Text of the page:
July, 17 2020 — I would like to state that we are living in sacred time. I acknowledge that this claim may feel out of synch with the compelling and urgent needs of the climate crisis, coronavirus, economic decline, and calls for social justice. Any one of these challenges of modern life on earth will require significant amounts of time, talent, and treasure. Taken as a constellation of tests they can fell overwhelming and paralyzing. I know because it is easier for me, these days, to slide into darker emotions and a sense of oppression then to act. I wonder how one person can embody enough agency to change the world in these times. Yet, we are living in a sacred time. A time of unusual opportunity to release the fullness of human flourishing. Sacred time provides a way of integrating the competing impulses of paralysis and action.

Sacred has religious connotations but according to Mariam-Webster it can mean anything or anyone “entitled to reverence and respect.” I think that our collected human experience is worthy of reverence and respect. The challenges are serious. They deserve intentionality and attentiveness not irreverence and disrespect. And the opportunities for meaningful, just, and inclusive changes in healthcare, education, economics, and policy as equally compelling. The possibilities are too rich to pass over, no matter how hard or frightening they may be. To be in sacred relationship, for me, means to act in new ways that build rather than break down connections with self and others. Social distancing does not require isolation from the needs of the earth, people, and institutions in this moment. They require reverence and respect.

I love teaching because it is my students who often show me ways of turning challenge into sacred action; darkness into light. Their words and deeds invite me to see the world with new eyes. To see agency when none seemed present before. For instance, at the start of the coronavirus pandemic I was talking to students about taking care of each other and how the university was approaching instructional changes. It was abundantly clear that something unusual was happening in our collected lives. Fear and anxiety were rising. One of my students made the observation: “All it takes is switching one letter to go from scared to sacred”. I was brought up short in my thinking and emotional response. Her comment offered a way to reframe my lived-experience. To be “scared” but also open to elements of the “sacred” as well. To give reverence and respect to the paradox of scared and sacred inhabiting the same space in my mind and heart.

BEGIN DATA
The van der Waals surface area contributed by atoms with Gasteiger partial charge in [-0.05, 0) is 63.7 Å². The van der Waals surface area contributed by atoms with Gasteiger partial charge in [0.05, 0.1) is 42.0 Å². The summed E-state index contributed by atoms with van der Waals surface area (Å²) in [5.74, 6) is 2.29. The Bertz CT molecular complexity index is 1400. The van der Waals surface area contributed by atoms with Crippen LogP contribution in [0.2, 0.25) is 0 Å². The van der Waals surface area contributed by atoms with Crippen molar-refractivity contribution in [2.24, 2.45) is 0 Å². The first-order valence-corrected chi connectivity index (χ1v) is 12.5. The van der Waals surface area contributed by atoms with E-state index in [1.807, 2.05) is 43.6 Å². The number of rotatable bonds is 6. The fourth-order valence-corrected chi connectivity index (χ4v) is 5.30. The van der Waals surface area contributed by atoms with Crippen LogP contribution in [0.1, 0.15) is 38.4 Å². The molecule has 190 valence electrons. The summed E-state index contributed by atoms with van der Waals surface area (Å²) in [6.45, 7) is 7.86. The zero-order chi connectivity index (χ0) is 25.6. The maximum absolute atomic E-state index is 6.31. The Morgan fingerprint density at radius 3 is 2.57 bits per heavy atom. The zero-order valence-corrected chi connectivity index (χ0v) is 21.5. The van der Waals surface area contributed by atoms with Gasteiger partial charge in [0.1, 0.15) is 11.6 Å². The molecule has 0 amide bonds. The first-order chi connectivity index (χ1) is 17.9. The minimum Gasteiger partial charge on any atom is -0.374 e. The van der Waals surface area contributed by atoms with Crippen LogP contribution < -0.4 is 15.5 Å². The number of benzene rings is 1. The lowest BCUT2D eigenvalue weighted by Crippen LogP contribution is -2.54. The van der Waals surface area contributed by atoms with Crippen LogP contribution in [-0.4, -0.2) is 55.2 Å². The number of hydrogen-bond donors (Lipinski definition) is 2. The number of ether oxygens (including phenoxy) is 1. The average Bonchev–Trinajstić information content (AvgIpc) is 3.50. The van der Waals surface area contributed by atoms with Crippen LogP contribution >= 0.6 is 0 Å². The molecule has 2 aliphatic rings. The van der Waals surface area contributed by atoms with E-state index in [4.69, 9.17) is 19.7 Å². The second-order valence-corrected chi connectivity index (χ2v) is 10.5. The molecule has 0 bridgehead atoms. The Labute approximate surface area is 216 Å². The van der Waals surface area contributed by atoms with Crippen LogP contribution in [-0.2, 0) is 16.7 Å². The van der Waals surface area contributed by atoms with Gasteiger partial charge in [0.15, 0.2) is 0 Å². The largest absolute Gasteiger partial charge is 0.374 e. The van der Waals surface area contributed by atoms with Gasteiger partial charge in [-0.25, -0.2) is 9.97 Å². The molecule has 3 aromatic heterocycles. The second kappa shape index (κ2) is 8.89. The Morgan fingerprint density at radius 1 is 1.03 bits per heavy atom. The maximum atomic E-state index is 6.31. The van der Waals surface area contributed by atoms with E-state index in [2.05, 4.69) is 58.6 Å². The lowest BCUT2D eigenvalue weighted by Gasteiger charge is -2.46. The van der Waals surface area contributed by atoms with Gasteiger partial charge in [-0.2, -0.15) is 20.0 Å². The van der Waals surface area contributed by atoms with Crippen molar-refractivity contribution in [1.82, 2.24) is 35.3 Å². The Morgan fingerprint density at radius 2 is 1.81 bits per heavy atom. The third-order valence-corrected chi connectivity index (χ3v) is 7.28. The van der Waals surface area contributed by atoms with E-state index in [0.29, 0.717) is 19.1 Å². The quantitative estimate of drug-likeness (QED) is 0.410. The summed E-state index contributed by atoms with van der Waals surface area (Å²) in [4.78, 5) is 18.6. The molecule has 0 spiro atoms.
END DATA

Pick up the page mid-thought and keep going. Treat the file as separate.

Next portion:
I can follow my student’s advice and move from a state of scared isolation by looking for and engaging in experiences worthy of reverence and respect. Treating the lives of Black, Brown, and Indigenous peoples as sacred. Empowering students to fully engage their heart, mind, and hands in the sacred process of learning. Calling for justice when the sacred qualities of humanness are threatened by systems of power and oppression.

The psychiatrist, Dr. Sue Varma, who studies the impact of trauma and loneliness on mental health offers a practical framework for finding the sacred, the things that bring me alive, in the midst of being scared. She calls her structured response to isolation and suffering the four-M’s.  They include: mindfulness, mastery (not perfection) of anything creative, movement of any degree, and meaningful connection—particularly helping others. In this time of COVID-19 and Black Lives Matter I can practice the four-M’s while following the guidelines of sheltering in place. Which M has the greatest appeal for you right now? Which M can help move your feelings of being scared to the possibility of seeing the sacred—worthy of reverence and respect—in your day? I’m particularly drawn to creative activities and movement. I’m sketching more images of nature and riding my bicycle to build resilience to the traumatic impacts of coronavirus. I’m questioning the ways my points of power and privilege are unconsciously supporting whiteness and the oppression of others, limiting their sacred potential.

What are the activities in your life that bring you alive right now? Maybe it is spending time with a child, watching them grow and change by the minute. Maybe it is the soft breathing of a pet resting by your chair or on your lap as you write. Maybe it is the opportunity to just rest, to slow down, to live into the fecund dormancy of social inaction. Maybe it is marching and calling for social justice. Perhaps what is worthy of your reverence and respect is the dismantling of power and privilege that favors the few over the diminishment of many. The poet David Whyte advises that: “sometimes it takes darkness and the sweet / confinement of your aloneness / to learn / anything or anyone / that does not bring you alive / is too small for you.”  As an extrovert who relies heavily on action and social connection, I need “the sweet confinement of my aloneness” to know what is sacred, what is truly worthy of my reverence and respect. I trust that by living this moment, even in its darkness, as sacred time I will emerge into the light with a clearer sense of how education and the ways I structure learning can become sacred time to all my students.


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